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I am proud to say I finally scored my physical copies of the Cthulhutech core and Vade Mecum books (got lucky on ebay, half off cover price each). My versions are the new catalyst full color printings and I gotta say they are amazing.  I think this game and setting has allot of potential.  Can't wait to report back more.

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Marius said:

Tech and horror can work well though; The more the Mythos contradicts tech, the crazier things get. So, when tech explains more, the more unexplainable the mythos can get, because it has more common sense to contradict. :D

I think thats probably my issue tbh, Delta Green did not seem to do that, It just applied common sense to the Mythos - whe Corperations have 100s of people reading books so none go insane and Deep Ones stop responding to spells because the Goverment has systematically summoned and shot half of them... to me, it stops being Horror.

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I've still got my copy of GURPS Cthulhupunk lying around, which took things in a cyberpunk direction. It tried to get the tone right, but I was never able to give it a test drive: the GURPS system just always seemed too detail-oriented for good Mythos role-playing. I'm curious if anyone else tried it out, though.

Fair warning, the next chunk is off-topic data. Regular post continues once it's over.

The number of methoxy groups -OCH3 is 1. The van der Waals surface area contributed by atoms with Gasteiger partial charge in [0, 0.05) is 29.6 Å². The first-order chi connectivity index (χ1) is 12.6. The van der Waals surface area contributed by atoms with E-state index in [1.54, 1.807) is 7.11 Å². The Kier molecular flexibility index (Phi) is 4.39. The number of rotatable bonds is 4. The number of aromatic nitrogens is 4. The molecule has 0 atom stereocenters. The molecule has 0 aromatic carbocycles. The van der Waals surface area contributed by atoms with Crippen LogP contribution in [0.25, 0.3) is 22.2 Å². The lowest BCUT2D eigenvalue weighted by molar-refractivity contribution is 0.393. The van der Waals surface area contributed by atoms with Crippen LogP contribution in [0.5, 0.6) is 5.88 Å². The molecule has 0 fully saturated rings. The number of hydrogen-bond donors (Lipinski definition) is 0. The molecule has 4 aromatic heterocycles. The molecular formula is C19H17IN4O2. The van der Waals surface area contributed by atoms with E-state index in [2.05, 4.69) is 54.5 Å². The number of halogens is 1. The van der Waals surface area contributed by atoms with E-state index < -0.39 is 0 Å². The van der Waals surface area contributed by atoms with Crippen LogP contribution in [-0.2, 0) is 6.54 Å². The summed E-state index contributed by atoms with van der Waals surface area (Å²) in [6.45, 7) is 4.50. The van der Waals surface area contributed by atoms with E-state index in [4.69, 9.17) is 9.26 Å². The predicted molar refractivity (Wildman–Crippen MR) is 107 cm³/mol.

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I've bought the first two books but haven't used them yet ,as I'm still running a different game. This is how I feel about it so far though:

Call of Cthulhu is much better at personal horror, but Cthulhutech has the advantage of being better suited to sandbox play. Its more action-orientated than Call of Cthulhu, but I haven't tested it so I can't say how lethal combat is. I'm sure with some experience it wouldn't be too hard for storyguides to scale up some of the baddies to capture the same feel as Call of Cthulhu.